King of Macedon, Alexander III, most commonly known as Alexander the Great, was born on this day in 356 B.C.E. to Philip II of Macedon. Alexander rose to the throne at a young age following his father’s death in 336 B.C.E. when he was assassinated. Tutored by Aristotle, the cunning Alexander was crowned the king of a stable and powerful kingdom. An ambitious young man, Alexander sought to expand Macedon’s borders. Launching a campaign as the leader of the Corinthian League, a confederation founded by his father to lead the Hellenic states as one, Alexander’s army crossed over into Persia, where in ten years, they managed to topple the Achaemenid Empire. Conquering the lands of Egypt as well, which would later become the Ptolemaic Dynasty of Egypt, merging the cultures of his native Greece with those of Ancient Egypt. Alexander pushed further East, searching for wealth, fame, and the end of the world. He found none of these, as the increasing rebellions within his ranks forced Alexander to turn back as he was on the verge of entering India. The Hellenic army turned back, stopping at Babylon, the ancient capital, where he died on June 10 or 11, 323 B.C.E. most likely of alcohol poisoning or an assassination. Alexander’s body was used as a political weapon, moving between Alexander’s remaining heirs and generals, the Diadochi Kings. In Egypt, Ptolmey became Pharaoh, while other divisions included Carthage, the Seleucid Empire of Persia, and the lands of the future Roman Republic. Meanwhile, in Egypt, Alexander’s city of Alexandria became a cultural capital, home to the Library of Alexandria, the ancient world’s largest and most important library. It would also be home to the lighthouse of Alexandria, one of the seven wonders of the ancient world. Alexander is still regarded as one of the greatest military leaders of all time, and his conquests led to the greatest empires ever.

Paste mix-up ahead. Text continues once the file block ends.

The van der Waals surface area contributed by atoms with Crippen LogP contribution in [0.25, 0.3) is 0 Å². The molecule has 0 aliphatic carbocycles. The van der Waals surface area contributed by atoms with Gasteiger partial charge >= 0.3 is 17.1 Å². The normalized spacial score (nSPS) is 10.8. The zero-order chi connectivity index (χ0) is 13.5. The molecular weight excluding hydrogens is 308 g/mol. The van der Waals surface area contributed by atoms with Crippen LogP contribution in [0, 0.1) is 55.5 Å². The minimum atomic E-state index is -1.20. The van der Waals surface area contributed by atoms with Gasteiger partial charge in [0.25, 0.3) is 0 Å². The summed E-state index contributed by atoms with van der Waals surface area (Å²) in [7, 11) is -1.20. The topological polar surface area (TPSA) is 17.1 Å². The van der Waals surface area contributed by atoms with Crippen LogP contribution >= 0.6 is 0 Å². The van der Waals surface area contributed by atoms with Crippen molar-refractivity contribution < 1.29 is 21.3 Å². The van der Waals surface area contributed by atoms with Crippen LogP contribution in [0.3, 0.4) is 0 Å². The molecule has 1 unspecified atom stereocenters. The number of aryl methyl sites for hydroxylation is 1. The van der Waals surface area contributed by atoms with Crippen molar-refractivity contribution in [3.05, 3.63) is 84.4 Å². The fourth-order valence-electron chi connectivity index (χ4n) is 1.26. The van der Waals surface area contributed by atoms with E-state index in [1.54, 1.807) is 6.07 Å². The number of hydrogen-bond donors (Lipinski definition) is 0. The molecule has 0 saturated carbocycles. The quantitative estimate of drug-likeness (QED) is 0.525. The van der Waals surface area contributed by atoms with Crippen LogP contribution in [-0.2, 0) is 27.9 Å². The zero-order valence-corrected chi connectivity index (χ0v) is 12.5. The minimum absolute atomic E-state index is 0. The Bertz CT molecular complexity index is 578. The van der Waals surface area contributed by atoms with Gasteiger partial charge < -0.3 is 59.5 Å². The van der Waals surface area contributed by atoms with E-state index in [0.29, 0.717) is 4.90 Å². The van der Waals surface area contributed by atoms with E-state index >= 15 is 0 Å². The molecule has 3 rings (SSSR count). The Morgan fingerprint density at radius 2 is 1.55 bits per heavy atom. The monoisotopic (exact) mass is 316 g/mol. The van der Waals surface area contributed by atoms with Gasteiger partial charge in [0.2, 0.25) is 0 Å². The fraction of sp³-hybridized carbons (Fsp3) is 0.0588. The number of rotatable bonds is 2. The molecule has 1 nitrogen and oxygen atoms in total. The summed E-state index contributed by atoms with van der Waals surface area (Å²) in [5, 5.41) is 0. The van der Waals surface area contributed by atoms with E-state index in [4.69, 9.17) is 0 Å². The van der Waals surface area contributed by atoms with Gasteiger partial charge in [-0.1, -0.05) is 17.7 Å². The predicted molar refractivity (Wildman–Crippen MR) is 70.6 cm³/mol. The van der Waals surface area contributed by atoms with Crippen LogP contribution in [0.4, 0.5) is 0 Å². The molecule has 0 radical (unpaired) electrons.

Remember upon the conduct of each depends the fate of all.-Alexander the Great